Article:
The American humorist Josh Billings once said, “The trouble with people is not that they don’t know but that they know so much that ain’t so.”
That goes double for many in Washington who think they know about bee health and neonicotinoid insecticides. Neonics, as they are often called, are a critical tool in almost every farming operation in the U.S., from major commodity crops to fruits and vegetables. But the EPA and White House are clearly moving to restrict these essential pesticides.
That’s because so many in our nation’s capital have been listening to activists who warn of the coming “beepocalypse” and say that neonics are to blame. But, as the White House report illustrates, bee populations in the U.S. have been steady since the mid-1990s, about the time when neonics first came on the market.
The problem is, the scare stories being promulgated by the activists just “ain’t so.” Neonics have been banned in Europe for two seasons, yet colony collapse continues. In Australia, there are no restrictions on neonics, but colony collapse does not exist there.
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For my own industry, citrus, neonics represent survival, pure and simple.
The citrus industry is facing a real crisis in the form of a deadly citrus plant disease called Huanglongbing, or HLB. It is spread by the Asian citrus psyllid, an invasive insect that is now endemic in Florida and spreading quickly throughout California, including the Central Valley where 50 percent of the nation’s fresh citrus is produced. There is no cure for the disease, and once a tree becomes infected, it must be destroyed.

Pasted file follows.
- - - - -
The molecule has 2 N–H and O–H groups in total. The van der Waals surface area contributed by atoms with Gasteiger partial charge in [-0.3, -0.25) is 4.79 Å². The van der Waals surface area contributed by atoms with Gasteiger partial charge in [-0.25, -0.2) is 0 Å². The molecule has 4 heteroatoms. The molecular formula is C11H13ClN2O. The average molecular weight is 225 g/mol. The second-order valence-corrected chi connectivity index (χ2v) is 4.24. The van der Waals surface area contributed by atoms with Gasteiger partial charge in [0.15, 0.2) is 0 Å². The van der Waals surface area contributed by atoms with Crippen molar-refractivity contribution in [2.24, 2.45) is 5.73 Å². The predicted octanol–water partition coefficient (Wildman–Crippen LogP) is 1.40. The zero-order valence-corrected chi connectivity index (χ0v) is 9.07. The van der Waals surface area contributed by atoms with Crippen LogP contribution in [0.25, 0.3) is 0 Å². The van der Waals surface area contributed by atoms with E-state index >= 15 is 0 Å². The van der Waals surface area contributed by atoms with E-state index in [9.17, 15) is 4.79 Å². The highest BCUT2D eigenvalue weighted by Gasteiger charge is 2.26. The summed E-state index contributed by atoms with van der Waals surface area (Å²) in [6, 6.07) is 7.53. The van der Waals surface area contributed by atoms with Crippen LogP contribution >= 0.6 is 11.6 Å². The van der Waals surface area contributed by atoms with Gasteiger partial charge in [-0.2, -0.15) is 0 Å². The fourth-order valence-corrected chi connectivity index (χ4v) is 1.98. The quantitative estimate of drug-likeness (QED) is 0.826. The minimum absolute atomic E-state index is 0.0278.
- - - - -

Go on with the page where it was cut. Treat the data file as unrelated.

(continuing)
Neonics are one of the best tools available to combat the psyllid. Take away neonics, and we can say goodbye to California-grown citrus.
The Sacramento Bee should not make statements based on emotion (“Obama’s bee report is a bit of a buzzkill”; Editorials, May 26). There is much to applaud in the White House document. It recognizes that bee health is a complex, multifactorial problem requiring a multipronged response. It would be unwise for the White House to isolate a single potential stressor.
Commodities such as citrus, which do not require pollination, actually help to enhance bee health by providing forage. It is unacceptable for The Bee to suggest that we “do more.” It is inappropriate for The Bee to suggest forsaking the health of one industry for the supposed betterment of another, when science and data clearly indicate it just “ain’t so.”
Joel Nelsen is the president and CEO of California Citrus Mutual.